“Give me a tower to touch the sky!”
The David Murray John town or now more commonly known as the Brunel Tower these days is one of Swindon’s most well known buildings that dominates the town’s skyline (well along side Old Town’s Christ Church) at a grand total of 83 meters!
The David Murray John Tower is named after David Murray John who is often regarded as ‘Mr Swindon’. He was a Swindon politician who worked as the town council’s Clark from 1938 to 1974 and was the main energy that contributed to the small influx of industry to Swindon after World War Two.
David Murray John campaigned for a towering landmark to signify the centre point of Swindon to those around it and signed off the final contract for it’s construction in March 1974 as what turned out to be final official duty and then he retired after serving the town and people of Swindon for 36 years.
The architect responsible for the David Murray John tower was Douglas Stephen. Sadly, Stephen is now dead, though his name lives on in the Douglas Stephen Partnership. Douglas Stephen was listed by Jonathan Meades in an article on Building.co.uk entitled: ‘Five great architects … you’ve never heard of’ in which he writes about a number of architects with the quote below about him.
‘Yet there was something about the details … The Mount was the first of Douglas Stephen’s buildings I saw. It was completed in 1965, and was entirely out of step with its time: it was at odds with both the fey Festival style and with the sculptural brutalism that was the conventional reaction to the Festival style (and which Stephen had essayed). But Stephen belonged to no school. That, I suspect, is why he is overlooked. The Mount retains its extraordinary freshness. So does his David Murray John Tower in Swindon, that town’s most (only?) striking building, a mini-skyscraper that has affinities to a design of Frank Hampson’s for Dan Dare, Pilot Of The Future.’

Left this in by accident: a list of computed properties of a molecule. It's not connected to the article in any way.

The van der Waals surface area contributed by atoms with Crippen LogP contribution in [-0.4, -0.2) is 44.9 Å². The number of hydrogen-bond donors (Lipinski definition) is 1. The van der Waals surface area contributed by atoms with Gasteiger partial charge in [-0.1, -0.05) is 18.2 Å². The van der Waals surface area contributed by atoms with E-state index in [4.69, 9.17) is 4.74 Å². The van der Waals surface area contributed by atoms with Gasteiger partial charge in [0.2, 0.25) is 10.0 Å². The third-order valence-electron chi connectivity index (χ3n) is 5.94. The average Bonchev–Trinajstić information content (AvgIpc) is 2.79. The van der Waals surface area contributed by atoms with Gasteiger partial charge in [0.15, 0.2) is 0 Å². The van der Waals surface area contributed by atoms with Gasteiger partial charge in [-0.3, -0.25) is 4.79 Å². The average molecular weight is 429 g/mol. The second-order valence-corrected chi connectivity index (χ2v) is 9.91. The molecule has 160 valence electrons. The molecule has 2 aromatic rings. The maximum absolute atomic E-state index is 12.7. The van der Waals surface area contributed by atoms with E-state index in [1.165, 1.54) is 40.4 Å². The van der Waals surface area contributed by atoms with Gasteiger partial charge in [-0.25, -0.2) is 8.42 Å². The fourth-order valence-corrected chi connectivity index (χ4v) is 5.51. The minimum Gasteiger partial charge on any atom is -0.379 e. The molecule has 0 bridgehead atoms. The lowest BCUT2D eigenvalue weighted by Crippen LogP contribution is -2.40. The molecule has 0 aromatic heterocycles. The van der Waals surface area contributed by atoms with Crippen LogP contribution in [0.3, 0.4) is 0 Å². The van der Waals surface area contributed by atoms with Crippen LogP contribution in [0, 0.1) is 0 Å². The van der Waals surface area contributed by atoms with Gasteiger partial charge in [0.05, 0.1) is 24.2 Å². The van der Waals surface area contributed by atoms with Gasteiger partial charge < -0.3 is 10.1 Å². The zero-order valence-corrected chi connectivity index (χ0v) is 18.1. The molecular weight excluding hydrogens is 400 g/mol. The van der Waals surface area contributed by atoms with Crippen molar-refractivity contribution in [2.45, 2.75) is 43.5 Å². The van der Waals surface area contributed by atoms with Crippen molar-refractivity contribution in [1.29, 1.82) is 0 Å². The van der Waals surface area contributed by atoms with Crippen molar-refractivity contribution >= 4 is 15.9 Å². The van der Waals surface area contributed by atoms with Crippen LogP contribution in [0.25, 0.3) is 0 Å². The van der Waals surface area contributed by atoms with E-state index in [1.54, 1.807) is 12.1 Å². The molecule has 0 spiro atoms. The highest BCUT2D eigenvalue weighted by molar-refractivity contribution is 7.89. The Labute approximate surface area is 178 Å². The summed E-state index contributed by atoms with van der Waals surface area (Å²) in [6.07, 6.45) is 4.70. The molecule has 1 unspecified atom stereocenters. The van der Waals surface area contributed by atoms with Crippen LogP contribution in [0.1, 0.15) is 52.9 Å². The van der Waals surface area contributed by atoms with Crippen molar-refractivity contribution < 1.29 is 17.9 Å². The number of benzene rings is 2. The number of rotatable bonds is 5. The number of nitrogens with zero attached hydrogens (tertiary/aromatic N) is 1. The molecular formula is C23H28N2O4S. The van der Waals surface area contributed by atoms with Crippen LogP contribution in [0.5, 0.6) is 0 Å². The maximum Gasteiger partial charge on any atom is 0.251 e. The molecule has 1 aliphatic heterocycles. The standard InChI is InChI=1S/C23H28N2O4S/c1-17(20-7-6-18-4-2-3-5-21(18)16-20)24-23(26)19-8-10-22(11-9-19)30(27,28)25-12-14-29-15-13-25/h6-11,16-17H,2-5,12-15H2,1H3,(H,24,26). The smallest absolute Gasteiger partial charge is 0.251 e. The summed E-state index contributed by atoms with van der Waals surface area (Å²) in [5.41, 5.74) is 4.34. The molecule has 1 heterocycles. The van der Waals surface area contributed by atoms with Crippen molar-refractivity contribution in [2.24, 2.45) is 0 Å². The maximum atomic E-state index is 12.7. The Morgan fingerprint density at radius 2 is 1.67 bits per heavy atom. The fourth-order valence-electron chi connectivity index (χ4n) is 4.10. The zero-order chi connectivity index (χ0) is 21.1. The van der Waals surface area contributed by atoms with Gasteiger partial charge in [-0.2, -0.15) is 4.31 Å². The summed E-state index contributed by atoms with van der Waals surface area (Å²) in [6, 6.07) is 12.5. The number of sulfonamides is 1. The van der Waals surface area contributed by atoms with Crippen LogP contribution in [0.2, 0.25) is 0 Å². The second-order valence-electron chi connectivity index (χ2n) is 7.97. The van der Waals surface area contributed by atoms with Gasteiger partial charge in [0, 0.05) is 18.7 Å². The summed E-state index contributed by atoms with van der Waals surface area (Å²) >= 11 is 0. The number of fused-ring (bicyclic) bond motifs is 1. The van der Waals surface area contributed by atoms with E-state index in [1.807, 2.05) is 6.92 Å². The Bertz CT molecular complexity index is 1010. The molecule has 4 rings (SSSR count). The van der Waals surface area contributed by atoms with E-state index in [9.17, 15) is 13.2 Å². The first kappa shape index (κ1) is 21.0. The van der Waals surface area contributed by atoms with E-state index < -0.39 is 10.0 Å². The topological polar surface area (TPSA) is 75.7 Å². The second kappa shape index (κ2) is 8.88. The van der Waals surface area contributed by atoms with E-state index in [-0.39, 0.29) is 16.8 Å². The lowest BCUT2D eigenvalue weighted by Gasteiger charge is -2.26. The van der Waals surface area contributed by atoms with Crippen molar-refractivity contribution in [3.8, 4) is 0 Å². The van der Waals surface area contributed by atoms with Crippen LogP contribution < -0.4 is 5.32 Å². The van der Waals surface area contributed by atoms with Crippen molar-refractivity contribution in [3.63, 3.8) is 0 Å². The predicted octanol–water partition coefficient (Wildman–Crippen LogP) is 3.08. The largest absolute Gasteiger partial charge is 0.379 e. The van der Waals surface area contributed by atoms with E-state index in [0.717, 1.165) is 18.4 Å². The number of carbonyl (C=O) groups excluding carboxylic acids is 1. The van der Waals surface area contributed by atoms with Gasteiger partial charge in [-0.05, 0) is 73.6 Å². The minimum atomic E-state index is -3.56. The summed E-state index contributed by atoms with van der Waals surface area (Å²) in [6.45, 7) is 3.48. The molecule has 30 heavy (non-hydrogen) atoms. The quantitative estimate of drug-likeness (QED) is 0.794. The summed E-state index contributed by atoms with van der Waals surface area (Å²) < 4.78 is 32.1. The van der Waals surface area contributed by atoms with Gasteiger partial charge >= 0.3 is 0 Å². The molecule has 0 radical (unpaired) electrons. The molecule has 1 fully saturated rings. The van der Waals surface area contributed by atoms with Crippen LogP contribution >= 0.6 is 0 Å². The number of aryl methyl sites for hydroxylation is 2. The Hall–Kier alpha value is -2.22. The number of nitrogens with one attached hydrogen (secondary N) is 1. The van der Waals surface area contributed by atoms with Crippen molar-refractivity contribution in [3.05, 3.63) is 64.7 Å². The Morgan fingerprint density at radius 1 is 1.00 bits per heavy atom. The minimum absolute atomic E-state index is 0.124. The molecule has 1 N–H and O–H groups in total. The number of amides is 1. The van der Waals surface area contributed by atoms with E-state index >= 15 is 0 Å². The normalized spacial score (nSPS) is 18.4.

And then in 2012, Johnathon Meads wrote in The Telegraph about his five favourite buildings where The David Murray John once again makes an appearance where he says:
Designed by Douglas Stephen and built in the Seventies, this tower is a sleek, slick return to the smooth white grace of Twenties and Thirties Modernism. It’s a mixed-use building, incorporating social housing, offices and retail, which is rare in Britain. Stephen was a communist and believed in architecture as a power for social good.’
Unfortunately David Murray John died before the tower was finished and the tower was opened and named after him in 1976.
The David Murray John Tower cost just over £2 million to build and was opened by the Mayor at the time, John Stevens just 3 months after he opened the Oasis, which made it quite a year for Swindon’s architecture.
The tower these days is mainly a residential property with 72 flats that can be rented from Swindon Borough Council and four floors of office space that houses the likes of InSwindon and local council workers.
While on about this subject it’s worth mentioning that The David John Murray Tower has gasped the attention of many people such as author Jasper FForde, who famously invented ‘The Seven Wonders of Swindon.’ and what takes the top spot? … ‘Tower of Brunel’
The David Murray John Tower these days is better known as the Brunel Tower in honour of the founder of the Swindon works and the Great Western Railway.